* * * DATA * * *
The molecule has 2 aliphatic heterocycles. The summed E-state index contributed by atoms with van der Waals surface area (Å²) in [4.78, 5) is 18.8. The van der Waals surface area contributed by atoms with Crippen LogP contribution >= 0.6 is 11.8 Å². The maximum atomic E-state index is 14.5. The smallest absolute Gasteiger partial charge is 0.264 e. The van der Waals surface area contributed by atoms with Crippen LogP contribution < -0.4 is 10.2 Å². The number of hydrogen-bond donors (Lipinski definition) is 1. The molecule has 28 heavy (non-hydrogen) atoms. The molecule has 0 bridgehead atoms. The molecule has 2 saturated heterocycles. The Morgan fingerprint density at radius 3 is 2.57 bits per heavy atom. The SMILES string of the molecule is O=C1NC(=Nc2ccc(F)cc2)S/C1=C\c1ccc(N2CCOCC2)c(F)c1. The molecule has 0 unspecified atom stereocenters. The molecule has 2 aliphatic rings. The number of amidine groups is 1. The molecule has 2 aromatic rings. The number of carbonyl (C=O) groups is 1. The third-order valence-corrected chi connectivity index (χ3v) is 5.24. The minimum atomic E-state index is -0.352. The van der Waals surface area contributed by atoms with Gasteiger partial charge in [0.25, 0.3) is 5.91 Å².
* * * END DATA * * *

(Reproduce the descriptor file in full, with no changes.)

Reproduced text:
The molecule has 2 aliphatic heterocycles. The summed E-state index contributed by atoms with van der Waals surface area (Å²) in [4.78, 5) is 18.8. The van der Waals surface area contributed by atoms with Crippen LogP contribution >= 0.6 is 11.8 Å². The maximum atomic E-state index is 14.5. The smallest absolute Gasteiger partial charge is 0.264 e. The van der Waals surface area contributed by atoms with Crippen LogP contribution < -0.4 is 10.2 Å². The number of hydrogen-bond donors (Lipinski definition) is 1. The molecule has 28 heavy (non-hydrogen) atoms. The molecule has 0 bridgehead atoms. The molecule has 2 saturated heterocycles. The Morgan fingerprint density at radius 3 is 2.57 bits per heavy atom. The SMILES string of the molecule is O=C1NC(=Nc2ccc(F)cc2)S/C1=C\c1ccc(N2CCOCC2)c(F)c1. The molecule has 0 unspecified atom stereocenters. The molecule has 2 aliphatic rings. The number of amidine groups is 1. The molecule has 2 aromatic rings. The number of carbonyl (C=O) groups is 1. The third-order valence-corrected chi connectivity index (χ3v) is 5.24. The minimum atomic E-state index is -0.352. The van der Waals surface area contributed by atoms with Gasteiger partial charge in [0.25, 0.3) is 5.91 Å².